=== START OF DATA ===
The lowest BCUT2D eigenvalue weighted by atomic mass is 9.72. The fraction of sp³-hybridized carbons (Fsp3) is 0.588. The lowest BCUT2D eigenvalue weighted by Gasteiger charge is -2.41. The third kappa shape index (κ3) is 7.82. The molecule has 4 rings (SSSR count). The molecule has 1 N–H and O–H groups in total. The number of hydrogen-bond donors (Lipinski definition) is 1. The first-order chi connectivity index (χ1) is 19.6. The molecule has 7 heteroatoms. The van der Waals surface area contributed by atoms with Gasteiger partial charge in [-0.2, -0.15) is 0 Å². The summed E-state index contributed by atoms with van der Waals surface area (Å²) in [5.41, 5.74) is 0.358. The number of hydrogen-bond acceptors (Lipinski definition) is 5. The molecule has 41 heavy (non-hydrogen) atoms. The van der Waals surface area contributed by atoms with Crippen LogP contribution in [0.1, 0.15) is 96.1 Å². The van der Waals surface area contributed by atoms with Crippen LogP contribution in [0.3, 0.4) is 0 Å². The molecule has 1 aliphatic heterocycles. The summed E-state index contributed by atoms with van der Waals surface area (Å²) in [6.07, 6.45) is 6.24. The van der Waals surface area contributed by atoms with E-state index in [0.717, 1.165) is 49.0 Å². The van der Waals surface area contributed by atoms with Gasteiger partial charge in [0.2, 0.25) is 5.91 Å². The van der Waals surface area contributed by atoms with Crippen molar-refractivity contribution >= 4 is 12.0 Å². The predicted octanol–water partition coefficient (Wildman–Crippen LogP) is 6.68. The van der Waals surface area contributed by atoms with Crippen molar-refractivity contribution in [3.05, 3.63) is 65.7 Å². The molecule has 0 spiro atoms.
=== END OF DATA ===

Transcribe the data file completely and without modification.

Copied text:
The lowest BCUT2D eigenvalue weighted by atomic mass is 9.72. The fraction of sp³-hybridized carbons (Fsp3) is 0.588. The lowest BCUT2D eigenvalue weighted by Gasteiger charge is -2.41. The third kappa shape index (κ3) is 7.82. The molecule has 4 rings (SSSR count). The molecule has 1 N–H and O–H groups in total. The number of hydrogen-bond donors (Lipinski definition) is 1. The first-order chi connectivity index (χ1) is 19.6. The molecule has 7 heteroatoms. The van der Waals surface area contributed by atoms with Gasteiger partial charge in [-0.2, -0.15) is 0 Å². The summed E-state index contributed by atoms with van der Waals surface area (Å²) in [5.41, 5.74) is 0.358. The number of hydrogen-bond acceptors (Lipinski definition) is 5. The molecule has 41 heavy (non-hydrogen) atoms. The van der Waals surface area contributed by atoms with Crippen LogP contribution in [0.1, 0.15) is 96.1 Å². The van der Waals surface area contributed by atoms with Crippen LogP contribution in [0.3, 0.4) is 0 Å². The molecule has 1 aliphatic heterocycles. The summed E-state index contributed by atoms with van der Waals surface area (Å²) in [6.07, 6.45) is 6.24. The van der Waals surface area contributed by atoms with E-state index in [0.717, 1.165) is 49.0 Å². The van der Waals surface area contributed by atoms with Gasteiger partial charge in [0.2, 0.25) is 5.91 Å². The van der Waals surface area contributed by atoms with Crippen molar-refractivity contribution >= 4 is 12.0 Å². The predicted octanol–water partition coefficient (Wildman–Crippen LogP) is 6.68. The van der Waals surface area contributed by atoms with Crippen molar-refractivity contribution in [3.05, 3.63) is 65.7 Å². The molecule has 0 spiro atoms.